A special feature of the museum is its numerous stuffed animals and other natural specimens that can be touched by visitors.


Wild animals of Taga

Point of Interest


Skeleton of Stegodon aurorae

The Taga Town Museum holds guided nature walks, lectures and other events at various times. A popular event is the fossil search, where visitors join in excavating a clay block from the same stratum that held the Stegodon skeleton.



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INFORMATION

  • Address: 976-2 Shide, Taga-cho, Inukami-gun, Shiga
  • Hours: 10:00 - 18:00 Tuesday to Friday, 10:00 - 17:00 Saturday, Sunday and holidays
  • Closed: Monday, the day after a public holiday (except on a Saturday or Sunday), the last Thursday of each month, and over the New Year holiday
  • Entrance Fee: ¥200 (¥150 per person for groups of 20 or more). No charge for children or for adults who live or work in Taga
  • Inquiries: Phone 0749-48-2077, Fax 0749-48-8055
  • Parking: 50 spaces
  • Access: 20 minutes bus ride from JR Hikone Station (Biwako Line from Maibara or Kyoto). From the west gate, board the bus bound for Kogyodanchi via Taga-cho Yakuba to the Akebono Park Taga bus stop / 20 minutes walk from Omi Railway Taga Taisha-mae Station. ・ 10 minutes drive from the Hikone Interchange (Meishin Expressway) via National Route 306 or the Koto Sanzan Smart Interchange via National Route 307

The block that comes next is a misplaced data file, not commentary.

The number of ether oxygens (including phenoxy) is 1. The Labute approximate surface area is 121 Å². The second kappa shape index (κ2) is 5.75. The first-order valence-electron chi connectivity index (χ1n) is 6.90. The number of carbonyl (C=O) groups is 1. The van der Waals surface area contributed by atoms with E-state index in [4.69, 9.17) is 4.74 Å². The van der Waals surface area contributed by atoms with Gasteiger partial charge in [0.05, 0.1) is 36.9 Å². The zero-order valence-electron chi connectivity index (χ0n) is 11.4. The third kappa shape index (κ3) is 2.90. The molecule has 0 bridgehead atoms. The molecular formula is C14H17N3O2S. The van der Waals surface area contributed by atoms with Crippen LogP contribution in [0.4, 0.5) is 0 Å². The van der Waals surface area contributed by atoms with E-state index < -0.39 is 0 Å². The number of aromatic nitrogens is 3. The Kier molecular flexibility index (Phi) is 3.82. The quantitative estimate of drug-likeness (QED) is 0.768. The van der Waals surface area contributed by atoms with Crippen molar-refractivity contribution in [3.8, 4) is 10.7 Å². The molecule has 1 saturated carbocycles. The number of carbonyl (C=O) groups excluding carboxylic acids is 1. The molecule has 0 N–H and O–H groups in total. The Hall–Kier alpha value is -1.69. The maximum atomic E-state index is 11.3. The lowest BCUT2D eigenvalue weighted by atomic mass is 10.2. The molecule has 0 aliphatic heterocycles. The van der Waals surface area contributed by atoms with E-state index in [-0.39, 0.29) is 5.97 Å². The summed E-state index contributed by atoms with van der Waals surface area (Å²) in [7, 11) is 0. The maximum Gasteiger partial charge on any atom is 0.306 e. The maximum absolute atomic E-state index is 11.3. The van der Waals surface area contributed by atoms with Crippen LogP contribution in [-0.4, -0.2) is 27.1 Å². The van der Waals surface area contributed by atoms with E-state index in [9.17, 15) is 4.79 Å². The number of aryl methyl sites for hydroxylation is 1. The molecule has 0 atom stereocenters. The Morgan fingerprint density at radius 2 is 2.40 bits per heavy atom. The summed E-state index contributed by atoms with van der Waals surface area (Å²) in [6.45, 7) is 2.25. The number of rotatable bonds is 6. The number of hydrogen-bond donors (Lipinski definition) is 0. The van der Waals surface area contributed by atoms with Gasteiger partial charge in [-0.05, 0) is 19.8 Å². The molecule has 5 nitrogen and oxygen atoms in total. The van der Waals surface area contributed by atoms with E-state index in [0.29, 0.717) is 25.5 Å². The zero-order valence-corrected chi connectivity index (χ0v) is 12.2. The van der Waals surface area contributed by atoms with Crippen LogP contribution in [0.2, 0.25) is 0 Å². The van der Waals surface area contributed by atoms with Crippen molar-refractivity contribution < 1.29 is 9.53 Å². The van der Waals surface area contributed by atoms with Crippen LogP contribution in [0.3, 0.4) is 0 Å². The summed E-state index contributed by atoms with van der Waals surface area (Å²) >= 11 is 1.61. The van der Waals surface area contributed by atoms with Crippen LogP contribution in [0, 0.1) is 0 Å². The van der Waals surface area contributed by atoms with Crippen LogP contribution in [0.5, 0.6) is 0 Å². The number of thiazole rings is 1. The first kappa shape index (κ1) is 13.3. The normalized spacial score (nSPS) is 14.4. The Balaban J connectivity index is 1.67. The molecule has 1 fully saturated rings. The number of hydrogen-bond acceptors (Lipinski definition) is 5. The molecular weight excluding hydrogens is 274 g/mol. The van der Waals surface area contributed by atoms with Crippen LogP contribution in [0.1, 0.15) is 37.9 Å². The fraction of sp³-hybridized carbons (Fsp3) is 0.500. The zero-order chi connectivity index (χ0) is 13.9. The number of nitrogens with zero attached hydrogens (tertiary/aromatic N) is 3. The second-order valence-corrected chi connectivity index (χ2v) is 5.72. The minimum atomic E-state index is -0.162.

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52Hikone Castle Museum

Full of treasures passed down from the Ii clan of Edo period feudal lords

The museum is on the grounds of the restored Hikone Castle (a designated National Treasure) in an impressive building called the Omote Goten, which used to house the government offices of the Hikone domain, and the living quarters of the daimyo. The museum collection of some 86,000 items includes the Hikone Screen (a National Treasure) and four Important Cultural Properties. The core of the collection consists of samurai military artifacts, Noh masks and costumes, tea sets, furniture, paintings and calligraphy, and a wealth of documents from the Ii clan, the hereditary lords of the Hikone domain and the senior daimyos under the Tokugawa shogunate. There is a permanent exhibit of selected items from the collection, and special exhibitions are regularly held. The inner part of the former State Chamber was the living area of the lords and their families, and has been thoroughly restored. Visitors can bathe in the period atmosphere of the living rooms, garden and tearoom and their wealth of furnishings.


Armor owned by the daimyo and national political leader Naosuke Ii

Point of Interest


Noh stage

The Noh stage at the center of the museum was constructed in the Edo period and is regularly used for performances of Noh and Kyogen.



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INFORMATION

  • Address: 1-1 Konkicho, Hikone, Shiga
  • Hours: 8:30 - 17:00 (entry until 16:30)
  • Closed: Dec. 25 to Dec. 31
  • We might close museum temporarily.
  • Entrance Fee: ¥500, or ¥250 for elementary and middle school students
  • Inquiries: Phone 0749-22-6100
  • Parking: Paid parking at nearby municipal and private lots
  • Access: 15 minutes walk from JR Hikone Station (Biwako Line from Maibara or Kyoto Station). From the west exit of the station, follow the large street with a view of the castle until the street ends, turn left to reach the castle grounds, and when the path ends go a short distance to the left and then cross the bridge on the left to reach the museum